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Sunspots are a curious case for many scientists. It is especially so if the sunspot shows rapid growth in its diameter. A sunspot, called AR3038, grew to almost twice the size of Earth. In the span of 24 hours, its diameter swelled to double its own size. The sunspot is 2.5 times the size of Earth and is facing directly at our planet. It is roughly 19,800 miles, or 31,900 kilometres, in diameter. The difference in its size was recorded from Sunday (June 19) to Monday night (June 20), as reported by Spaceweather.com, which is a website tracking the activity of geomagnetic storms, solar flares and other cosmic weather events.
Dark areas on the Sun’s surface known as sunspots are where strong magnetic fields, produced by the flow of electric charges from the Sun’s plasma, knot before abruptly snapping. The energy that is released as a result causes coronal mass ejections (CMEs), which are explosive jets of solar material, and solar flares, which are radiation bursts.
The Spaceweather.com report stated, “Yesterday, sunspot AR3038 was big. Today, it’s enormous. The fast-growing sunspot has doubled in size in only 24 hours. AR3038 has an unstable ‘beta-gamma’ magnetic field that harbors energy for M-class [medium-sized] solar flares, and it is directly facing Earth.”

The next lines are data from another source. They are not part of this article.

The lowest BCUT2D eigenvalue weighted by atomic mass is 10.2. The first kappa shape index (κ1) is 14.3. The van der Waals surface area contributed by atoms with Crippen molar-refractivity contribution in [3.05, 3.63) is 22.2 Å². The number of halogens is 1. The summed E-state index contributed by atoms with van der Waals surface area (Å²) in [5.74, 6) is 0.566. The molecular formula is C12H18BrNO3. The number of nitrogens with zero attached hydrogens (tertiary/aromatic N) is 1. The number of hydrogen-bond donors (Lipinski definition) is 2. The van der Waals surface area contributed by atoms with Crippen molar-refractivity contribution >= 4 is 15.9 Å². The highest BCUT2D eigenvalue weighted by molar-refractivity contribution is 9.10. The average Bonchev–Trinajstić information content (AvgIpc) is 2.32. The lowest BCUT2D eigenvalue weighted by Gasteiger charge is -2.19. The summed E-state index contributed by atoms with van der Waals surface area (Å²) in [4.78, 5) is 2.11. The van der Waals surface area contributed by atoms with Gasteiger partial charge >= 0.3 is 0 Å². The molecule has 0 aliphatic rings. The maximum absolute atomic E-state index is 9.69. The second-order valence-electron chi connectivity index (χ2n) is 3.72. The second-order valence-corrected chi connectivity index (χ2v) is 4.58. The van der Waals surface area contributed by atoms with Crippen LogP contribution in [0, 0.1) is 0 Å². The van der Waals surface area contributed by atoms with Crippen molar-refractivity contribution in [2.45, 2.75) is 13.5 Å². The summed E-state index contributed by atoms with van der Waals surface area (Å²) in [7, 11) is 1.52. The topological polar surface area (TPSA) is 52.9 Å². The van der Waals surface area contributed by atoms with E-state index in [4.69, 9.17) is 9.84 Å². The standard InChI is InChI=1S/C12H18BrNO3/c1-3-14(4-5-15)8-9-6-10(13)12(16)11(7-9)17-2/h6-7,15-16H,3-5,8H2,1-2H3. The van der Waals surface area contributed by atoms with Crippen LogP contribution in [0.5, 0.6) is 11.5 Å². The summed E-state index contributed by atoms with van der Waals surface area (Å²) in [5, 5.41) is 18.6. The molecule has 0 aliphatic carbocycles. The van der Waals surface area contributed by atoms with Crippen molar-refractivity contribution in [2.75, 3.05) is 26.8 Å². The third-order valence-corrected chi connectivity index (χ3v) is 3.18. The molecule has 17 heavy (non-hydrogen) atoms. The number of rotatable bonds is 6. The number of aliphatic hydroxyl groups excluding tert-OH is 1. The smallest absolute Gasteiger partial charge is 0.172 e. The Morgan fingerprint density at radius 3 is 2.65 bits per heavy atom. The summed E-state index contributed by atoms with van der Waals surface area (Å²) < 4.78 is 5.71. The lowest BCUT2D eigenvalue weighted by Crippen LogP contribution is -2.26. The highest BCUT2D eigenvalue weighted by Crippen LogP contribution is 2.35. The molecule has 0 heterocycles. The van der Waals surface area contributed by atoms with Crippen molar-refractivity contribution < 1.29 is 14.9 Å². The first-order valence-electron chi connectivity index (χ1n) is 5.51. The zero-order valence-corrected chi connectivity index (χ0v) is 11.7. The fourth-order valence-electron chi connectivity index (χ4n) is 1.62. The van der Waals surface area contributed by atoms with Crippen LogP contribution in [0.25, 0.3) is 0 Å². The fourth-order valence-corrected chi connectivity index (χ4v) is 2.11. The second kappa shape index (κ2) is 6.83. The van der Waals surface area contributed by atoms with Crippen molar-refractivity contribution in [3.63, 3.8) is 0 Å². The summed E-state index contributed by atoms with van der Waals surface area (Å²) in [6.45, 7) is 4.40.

Sunspot AR3038 lies slightly to the north of the Sun’s equator. If sunspots face the Earth from near the sun’s equator, it takes nearly two weeks for it to travel across the Sun so that it no longer faces the Earth.
Studying these sunspots is important as it gives insight into the working of solar flares. When a solar flare hits Earth’s upper atmosphere, X-rays and ultraviolet radiations ionise atoms. These can also cause so-called radio blackouts in areas of Earth that are lit by the Sun when the flare hits the atmosphere.
Blackouts that occur during a flare are rated from R1 to R5, with R5 being the most severe.
A recent Live Science report stated that two solar flares in April and May induced R3 blackouts over the Atlantic Ocean, Australia, and Asia. Solar flares typically travel 93 million miles in average distance yet only take eight minutes to reach us since they travel at the speed of light (150 million kilometres).